Litigation risk is a mounting problem for businesses pursuing cross-border M&A, with almost three-quarters of companies (73%) questioned for Herbert Smith Freehills’ new cross-border M&A report Beyond Borders warning that risk is set to increase. The problem is a global one, says John Ogilvie, dispute resolution partner at Herbert Smith Freehills in London, though it often has different manifestations in different regions.
“In the US, it has almost become institutionalised for shareholders to claim that the public information made available prior to the deal did not constitute adequate disclosure, though some judges are now clamping down on these cases. In Europe, we see problems in Germany with shareholders filing suit against merger resolutions adopted at shareholder meetings, and in France, minority shareholdings are a frequent cause of difficulties,” he says. “We also see all sorts of disputes in emerging markets where companies are sometimes prepared to take much more risk than they might have historically because of the growth prospects they see, particularly where they are 'first movers'.”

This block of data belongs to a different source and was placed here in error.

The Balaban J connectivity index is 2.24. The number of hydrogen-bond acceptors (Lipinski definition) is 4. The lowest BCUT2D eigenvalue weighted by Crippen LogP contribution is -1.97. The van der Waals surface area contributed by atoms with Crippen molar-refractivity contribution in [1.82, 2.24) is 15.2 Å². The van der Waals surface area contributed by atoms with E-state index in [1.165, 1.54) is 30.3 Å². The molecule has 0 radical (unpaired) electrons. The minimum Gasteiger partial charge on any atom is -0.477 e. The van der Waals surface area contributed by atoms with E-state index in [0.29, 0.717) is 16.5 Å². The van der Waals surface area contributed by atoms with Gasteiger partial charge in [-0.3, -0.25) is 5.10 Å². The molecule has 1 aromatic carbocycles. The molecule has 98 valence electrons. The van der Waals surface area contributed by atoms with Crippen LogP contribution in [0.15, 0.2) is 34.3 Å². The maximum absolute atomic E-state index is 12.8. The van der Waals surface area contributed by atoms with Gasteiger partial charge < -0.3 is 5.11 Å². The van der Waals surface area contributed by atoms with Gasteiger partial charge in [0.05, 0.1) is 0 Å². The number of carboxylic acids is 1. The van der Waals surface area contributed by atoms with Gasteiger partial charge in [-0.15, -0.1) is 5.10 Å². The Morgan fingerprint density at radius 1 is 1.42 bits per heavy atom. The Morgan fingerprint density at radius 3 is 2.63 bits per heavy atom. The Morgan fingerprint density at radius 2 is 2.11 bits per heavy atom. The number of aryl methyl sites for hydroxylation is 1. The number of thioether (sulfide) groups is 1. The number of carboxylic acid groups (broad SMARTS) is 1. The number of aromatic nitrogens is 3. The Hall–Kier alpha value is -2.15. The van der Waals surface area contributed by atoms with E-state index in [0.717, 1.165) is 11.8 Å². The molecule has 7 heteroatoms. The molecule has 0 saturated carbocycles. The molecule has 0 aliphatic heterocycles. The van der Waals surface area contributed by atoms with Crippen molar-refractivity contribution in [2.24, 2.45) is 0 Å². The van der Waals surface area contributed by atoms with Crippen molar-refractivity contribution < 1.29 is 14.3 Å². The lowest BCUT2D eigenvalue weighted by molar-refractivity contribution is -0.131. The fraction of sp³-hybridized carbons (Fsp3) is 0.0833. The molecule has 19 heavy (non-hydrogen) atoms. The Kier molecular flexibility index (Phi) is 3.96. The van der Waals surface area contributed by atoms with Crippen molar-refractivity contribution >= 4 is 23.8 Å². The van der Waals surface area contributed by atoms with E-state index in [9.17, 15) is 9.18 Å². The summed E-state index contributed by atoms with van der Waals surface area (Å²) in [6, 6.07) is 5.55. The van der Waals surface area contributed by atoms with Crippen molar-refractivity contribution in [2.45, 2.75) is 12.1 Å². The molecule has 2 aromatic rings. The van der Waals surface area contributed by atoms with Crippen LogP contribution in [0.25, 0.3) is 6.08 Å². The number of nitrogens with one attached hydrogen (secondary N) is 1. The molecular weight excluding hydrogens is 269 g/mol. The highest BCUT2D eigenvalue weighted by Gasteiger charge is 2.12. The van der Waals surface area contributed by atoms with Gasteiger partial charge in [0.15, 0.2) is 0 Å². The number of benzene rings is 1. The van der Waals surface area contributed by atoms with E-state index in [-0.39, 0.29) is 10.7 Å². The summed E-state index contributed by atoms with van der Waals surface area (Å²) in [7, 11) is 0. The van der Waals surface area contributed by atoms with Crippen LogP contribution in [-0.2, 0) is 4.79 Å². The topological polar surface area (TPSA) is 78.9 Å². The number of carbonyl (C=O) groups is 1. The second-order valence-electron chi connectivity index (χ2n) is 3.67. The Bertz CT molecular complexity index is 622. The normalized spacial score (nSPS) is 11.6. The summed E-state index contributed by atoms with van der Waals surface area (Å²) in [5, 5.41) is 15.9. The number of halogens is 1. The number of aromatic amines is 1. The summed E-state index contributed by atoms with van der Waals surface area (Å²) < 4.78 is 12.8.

The nature of disputes can also vary enormously. Ogilvie points to claims under warranties and indemnities, disagreements following management buy-outs over earn-outs and similar arguments about overage payments; cases related to how and when liability caps should be applied, problems connected to post-completion restrictions on sellers, and rows about pre-emption rights.
“One general word of warning I would give is that where disputes are possible, make sure any advice given to the client is privileged and not disclosable should a dispute arise,” Ogilvie adds. “Having the discipline to lock down privilege is very important. Clients should also bear in mind potential disclosure obligations when creating documents concerning issues that may later prove contentious.”
Clearly, this issue will be an important concern to manage. Two-thirds of those companies forecasting an increase in litigation risk (66%) warn that they will be less likely to undertake M&A as a result.